Essay by jheff011991 August 2008

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I.INTRODUCTIONThis experiment aims to determine the isotherm for Methylene blue - Activated carbon adsorption system and to determine the maximum adsorptive capacity of activated carbon for Methylene blue.

Adsorption is concerned with contacting a solid with a fluid mixture under such conditions that some of the fluid is adsorbed on the surface of the solid with a resulting change in composition of the unadsorbed fluid (Brown, 1950). There are different types of adsorption. Physical adsorption occurs when the intermolecular forces of attraction between the fluid molecules and the solid surface are greater than the attractive forces between molecules of the fluid itself (Foust et. al., 1980). Chemical adsorption, on the other hand, involves chemical interaction between the adsorbed fluid and the adsorbent solid. In ion exchange, the solid gives up an ion to the fluid for every ion it adsorbs (Brown, 1950).

Most adsorption is irreversible and it is difficult to separate the adsorbate from the adsorbent.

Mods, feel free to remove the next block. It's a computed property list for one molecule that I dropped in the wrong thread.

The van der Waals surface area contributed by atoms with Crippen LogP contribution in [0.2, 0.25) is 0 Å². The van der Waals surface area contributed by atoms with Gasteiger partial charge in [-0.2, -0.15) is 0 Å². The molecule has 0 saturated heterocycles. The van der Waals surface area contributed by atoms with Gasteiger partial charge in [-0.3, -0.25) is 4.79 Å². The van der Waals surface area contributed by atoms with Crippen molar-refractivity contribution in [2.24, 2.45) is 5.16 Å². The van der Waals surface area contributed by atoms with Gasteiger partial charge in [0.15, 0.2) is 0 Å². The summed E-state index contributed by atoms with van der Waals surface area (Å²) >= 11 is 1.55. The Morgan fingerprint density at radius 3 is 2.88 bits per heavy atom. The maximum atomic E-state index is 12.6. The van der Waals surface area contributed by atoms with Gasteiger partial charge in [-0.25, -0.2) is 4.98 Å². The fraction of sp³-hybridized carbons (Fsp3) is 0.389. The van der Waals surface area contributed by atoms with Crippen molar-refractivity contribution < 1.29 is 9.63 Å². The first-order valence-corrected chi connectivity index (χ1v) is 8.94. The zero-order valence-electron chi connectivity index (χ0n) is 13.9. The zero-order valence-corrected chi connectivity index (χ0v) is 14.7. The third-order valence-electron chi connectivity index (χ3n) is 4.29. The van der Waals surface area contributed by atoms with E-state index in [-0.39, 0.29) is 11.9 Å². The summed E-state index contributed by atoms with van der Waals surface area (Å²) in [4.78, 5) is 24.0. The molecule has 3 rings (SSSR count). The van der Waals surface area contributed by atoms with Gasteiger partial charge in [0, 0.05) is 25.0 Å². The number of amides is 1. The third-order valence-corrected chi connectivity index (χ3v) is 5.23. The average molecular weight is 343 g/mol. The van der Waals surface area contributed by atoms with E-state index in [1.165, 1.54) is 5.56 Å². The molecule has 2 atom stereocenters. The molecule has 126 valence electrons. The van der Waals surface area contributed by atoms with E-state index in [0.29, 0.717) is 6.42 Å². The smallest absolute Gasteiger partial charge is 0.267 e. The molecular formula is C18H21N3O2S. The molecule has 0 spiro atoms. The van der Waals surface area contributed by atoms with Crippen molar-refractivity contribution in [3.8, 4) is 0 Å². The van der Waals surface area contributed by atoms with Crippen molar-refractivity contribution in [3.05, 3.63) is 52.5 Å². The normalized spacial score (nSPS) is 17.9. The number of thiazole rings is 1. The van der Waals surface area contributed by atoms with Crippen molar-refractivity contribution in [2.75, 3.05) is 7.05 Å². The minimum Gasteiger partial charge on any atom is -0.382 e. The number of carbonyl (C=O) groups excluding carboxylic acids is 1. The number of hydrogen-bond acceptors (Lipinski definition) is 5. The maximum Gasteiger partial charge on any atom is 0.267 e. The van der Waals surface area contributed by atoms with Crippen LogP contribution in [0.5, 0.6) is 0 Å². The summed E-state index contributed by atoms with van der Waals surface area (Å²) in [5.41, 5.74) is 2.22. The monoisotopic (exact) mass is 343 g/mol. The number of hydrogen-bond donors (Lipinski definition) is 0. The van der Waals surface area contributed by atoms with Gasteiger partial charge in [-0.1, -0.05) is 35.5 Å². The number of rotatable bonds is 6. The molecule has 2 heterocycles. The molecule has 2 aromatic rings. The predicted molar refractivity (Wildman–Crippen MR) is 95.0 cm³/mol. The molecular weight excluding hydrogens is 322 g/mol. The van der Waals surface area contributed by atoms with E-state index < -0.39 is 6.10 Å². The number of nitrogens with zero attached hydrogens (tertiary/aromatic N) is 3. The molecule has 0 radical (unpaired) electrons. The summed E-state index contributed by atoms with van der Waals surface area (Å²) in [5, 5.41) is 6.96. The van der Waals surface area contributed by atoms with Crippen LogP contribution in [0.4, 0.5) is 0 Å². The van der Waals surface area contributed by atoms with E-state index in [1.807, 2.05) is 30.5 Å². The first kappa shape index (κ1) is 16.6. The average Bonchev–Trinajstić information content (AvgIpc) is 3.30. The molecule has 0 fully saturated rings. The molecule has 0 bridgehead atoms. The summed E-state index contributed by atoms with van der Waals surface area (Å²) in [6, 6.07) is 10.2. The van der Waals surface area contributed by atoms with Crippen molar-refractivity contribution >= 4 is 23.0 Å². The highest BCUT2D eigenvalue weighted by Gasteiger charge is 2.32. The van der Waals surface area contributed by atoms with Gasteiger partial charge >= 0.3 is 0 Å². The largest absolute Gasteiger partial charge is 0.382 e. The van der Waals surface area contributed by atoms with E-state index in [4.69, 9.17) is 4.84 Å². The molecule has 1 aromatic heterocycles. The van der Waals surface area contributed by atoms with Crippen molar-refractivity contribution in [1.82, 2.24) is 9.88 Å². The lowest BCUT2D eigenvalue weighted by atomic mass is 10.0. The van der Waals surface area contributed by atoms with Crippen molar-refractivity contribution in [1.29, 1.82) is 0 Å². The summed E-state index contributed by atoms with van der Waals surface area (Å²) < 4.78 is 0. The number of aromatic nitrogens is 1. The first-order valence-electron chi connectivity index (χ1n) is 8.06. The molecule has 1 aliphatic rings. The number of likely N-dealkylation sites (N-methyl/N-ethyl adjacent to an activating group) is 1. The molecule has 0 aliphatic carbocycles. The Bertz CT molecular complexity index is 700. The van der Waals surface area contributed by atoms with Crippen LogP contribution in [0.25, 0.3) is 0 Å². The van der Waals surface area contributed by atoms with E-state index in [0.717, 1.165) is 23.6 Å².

Thus, only physical adsorption is used in continuous staged operation (Foust et. al., 1980). Brown (1950) enumerated some of the most important adsorbents and their uses as shown below:AdsorbentImportant Industrial UsesFuller's EarthRefining of petroleum fractions, vegetable and animal oils and fats, and waxesBauxitePercolation treatment of petroleum fractions; drying of gases and liquidsAcid-treated claysContact filtration and refining of petroleum fractionsBone char, bone blackSugar refining; ash removal from solutionsDecolorizing carbonRefining of sugars, oils, fats, and waxes; decolorizing and purification of water and other liquidsGas-adsorbent carbonSolvent recovery; elimination of odors; purification of gasesAluminaDrying of air, gases, and liquidsSilica gelDrying and purification of gases; refining of petroleum distillatesBase-exchange silicateWater treatmentMagnesiaTreatment of gasoline and solventsAdsorption from the liquid phase is used to remove organic components from drinking water or aqueous wastes, colored impurities from sugar solutions and vegetable oils, and water from organic liquids. It can also be...